Tuesday, 14 August 2001

Anne McCaffrey: Restoree (1967)

Edition: Corgi, 1970 (Buy from Amazon)
Review number: 904

A common theme in science fiction and fantasy - and one which succeeds admirably in attracting would be escapists to the genre - is the sudden travel of a normal person to an alien environment. It also, in the science fiction context, ties in with the idea of alien abductions, though this is something that has become much more widely talked about since Restoree was published.

What McCaffrey does in Restoree is an unusual version of this idea. The adaptation of the individual concerned to their new environment is usually taken as a matter of course, but here the stress and terror involved in her abduction send her temporarily insane. She is almost catastrophically unfitted for the role she ends up having to assume when she escapes from an asylum with the Regent for the Warlord of the planet Lothar, drugged to appear insane by his political enemies.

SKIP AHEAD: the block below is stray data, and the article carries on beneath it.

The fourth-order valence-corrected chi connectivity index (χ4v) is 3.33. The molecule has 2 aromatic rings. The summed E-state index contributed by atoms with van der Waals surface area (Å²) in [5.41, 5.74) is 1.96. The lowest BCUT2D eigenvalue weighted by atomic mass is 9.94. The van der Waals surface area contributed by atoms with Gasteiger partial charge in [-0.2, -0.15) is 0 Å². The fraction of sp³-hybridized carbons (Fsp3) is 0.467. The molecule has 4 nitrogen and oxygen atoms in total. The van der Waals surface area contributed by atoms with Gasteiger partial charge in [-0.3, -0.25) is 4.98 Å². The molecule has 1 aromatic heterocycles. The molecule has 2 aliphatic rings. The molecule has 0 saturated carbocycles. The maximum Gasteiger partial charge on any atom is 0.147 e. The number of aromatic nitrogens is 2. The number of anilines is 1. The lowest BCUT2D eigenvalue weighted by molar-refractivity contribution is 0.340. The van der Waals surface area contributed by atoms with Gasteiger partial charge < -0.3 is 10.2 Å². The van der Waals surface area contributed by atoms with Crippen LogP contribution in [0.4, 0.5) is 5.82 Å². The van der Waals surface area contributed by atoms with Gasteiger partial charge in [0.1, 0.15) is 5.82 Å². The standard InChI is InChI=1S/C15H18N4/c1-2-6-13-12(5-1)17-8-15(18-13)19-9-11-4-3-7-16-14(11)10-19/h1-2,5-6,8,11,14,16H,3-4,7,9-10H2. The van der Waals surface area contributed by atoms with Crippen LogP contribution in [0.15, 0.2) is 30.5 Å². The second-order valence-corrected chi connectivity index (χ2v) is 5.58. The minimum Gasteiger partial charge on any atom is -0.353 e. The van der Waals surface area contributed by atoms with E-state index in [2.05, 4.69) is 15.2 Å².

The novel itself, though ringing the changes on one of the clichés of the genre, is easy reading. It is in McCaffrey's habitual light, slightly romantic style, and is one of the novels which leaves the reader with a silly grin on their face.

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